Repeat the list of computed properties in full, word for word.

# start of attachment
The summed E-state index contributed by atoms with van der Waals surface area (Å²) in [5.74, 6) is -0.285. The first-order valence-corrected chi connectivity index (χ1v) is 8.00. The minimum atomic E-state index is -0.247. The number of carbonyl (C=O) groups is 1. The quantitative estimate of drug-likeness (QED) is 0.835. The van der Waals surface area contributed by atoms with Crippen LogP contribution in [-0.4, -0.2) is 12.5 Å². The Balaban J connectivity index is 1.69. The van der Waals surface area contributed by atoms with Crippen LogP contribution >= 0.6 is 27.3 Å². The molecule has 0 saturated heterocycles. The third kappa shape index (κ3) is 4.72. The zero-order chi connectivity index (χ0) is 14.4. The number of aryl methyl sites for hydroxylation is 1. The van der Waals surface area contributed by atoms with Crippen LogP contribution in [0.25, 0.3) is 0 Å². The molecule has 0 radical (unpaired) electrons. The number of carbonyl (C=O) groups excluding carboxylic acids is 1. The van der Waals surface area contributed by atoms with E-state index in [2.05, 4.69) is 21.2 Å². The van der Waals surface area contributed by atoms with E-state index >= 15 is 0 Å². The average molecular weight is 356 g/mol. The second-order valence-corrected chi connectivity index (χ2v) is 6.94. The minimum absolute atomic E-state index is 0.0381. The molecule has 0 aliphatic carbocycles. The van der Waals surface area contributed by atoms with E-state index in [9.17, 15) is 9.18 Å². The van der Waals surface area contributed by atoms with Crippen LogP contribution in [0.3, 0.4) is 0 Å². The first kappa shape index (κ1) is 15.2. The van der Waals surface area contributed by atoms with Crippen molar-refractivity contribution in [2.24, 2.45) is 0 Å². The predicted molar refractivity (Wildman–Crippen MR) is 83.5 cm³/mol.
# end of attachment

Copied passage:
The summed E-state index contributed by atoms with van der Waals surface area (Å²) in [5.74, 6) is -0.285. The first-order valence-corrected chi connectivity index (χ1v) is 8.00. The minimum atomic E-state index is -0.247. The number of carbonyl (C=O) groups is 1. The quantitative estimate of drug-likeness (QED) is 0.835. The van der Waals surface area contributed by atoms with Crippen LogP contribution in [-0.4, -0.2) is 12.5 Å². The Balaban J connectivity index is 1.69. The van der Waals surface area contributed by atoms with Crippen LogP contribution >= 0.6 is 27.3 Å². The molecule has 0 saturated heterocycles. The third kappa shape index (κ3) is 4.72. The zero-order chi connectivity index (χ0) is 14.4. The number of aryl methyl sites for hydroxylation is 1. The van der Waals surface area contributed by atoms with Crippen LogP contribution in [0.25, 0.3) is 0 Å². The molecule has 0 radical (unpaired) electrons. The number of carbonyl (C=O) groups excluding carboxylic acids is 1. The van der Waals surface area contributed by atoms with E-state index in [2.05, 4.69) is 21.2 Å². The van der Waals surface area contributed by atoms with E-state index >= 15 is 0 Å². The average molecular weight is 356 g/mol. The second-order valence-corrected chi connectivity index (χ2v) is 6.94. The minimum absolute atomic E-state index is 0.0381. The molecule has 0 aliphatic carbocycles. The van der Waals surface area contributed by atoms with E-state index in [9.17, 15) is 9.18 Å². The van der Waals surface area contributed by atoms with Crippen LogP contribution in [0.3, 0.4) is 0 Å². The first kappa shape index (κ1) is 15.2. The van der Waals surface area contributed by atoms with Crippen molar-refractivity contribution in [2.24, 2.45) is 0 Å². The predicted molar refractivity (Wildman–Crippen MR) is 83.5 cm³/mol.